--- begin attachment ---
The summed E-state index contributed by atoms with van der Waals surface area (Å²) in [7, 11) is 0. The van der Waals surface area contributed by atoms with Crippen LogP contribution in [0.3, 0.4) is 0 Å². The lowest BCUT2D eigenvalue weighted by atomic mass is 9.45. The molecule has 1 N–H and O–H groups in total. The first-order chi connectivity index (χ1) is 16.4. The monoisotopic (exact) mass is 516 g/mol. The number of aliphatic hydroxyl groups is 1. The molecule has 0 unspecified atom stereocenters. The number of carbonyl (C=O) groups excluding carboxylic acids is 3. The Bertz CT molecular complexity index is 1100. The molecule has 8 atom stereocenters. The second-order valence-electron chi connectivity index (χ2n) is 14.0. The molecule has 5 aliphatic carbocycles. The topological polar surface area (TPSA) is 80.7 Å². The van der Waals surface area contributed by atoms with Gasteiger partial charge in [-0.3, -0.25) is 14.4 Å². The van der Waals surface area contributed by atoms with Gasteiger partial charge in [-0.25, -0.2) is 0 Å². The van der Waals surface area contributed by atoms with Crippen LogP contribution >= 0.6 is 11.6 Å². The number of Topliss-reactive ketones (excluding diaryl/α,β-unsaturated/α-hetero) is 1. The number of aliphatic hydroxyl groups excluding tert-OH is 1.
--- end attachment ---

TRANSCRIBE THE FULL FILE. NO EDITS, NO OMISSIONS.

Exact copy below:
The summed E-state index contributed by atoms with van der Waals surface area (Å²) in [7, 11) is 0. The van der Waals surface area contributed by atoms with Crippen LogP contribution in [0.3, 0.4) is 0 Å². The lowest BCUT2D eigenvalue weighted by atomic mass is 9.45. The molecule has 1 N–H and O–H groups in total. The first-order chi connectivity index (χ1) is 16.4. The monoisotopic (exact) mass is 516 g/mol. The number of aliphatic hydroxyl groups is 1. The molecule has 0 unspecified atom stereocenters. The number of carbonyl (C=O) groups excluding carboxylic acids is 3. The Bertz CT molecular complexity index is 1100. The molecule has 8 atom stereocenters. The second-order valence-electron chi connectivity index (χ2n) is 14.0. The molecule has 5 aliphatic carbocycles. The topological polar surface area (TPSA) is 80.7 Å². The van der Waals surface area contributed by atoms with Gasteiger partial charge in [-0.3, -0.25) is 14.4 Å². The van der Waals surface area contributed by atoms with Gasteiger partial charge in [-0.25, -0.2) is 0 Å². The van der Waals surface area contributed by atoms with Crippen LogP contribution >= 0.6 is 11.6 Å². The number of Topliss-reactive ketones (excluding diaryl/α,β-unsaturated/α-hetero) is 1. The number of aliphatic hydroxyl groups excluding tert-OH is 1.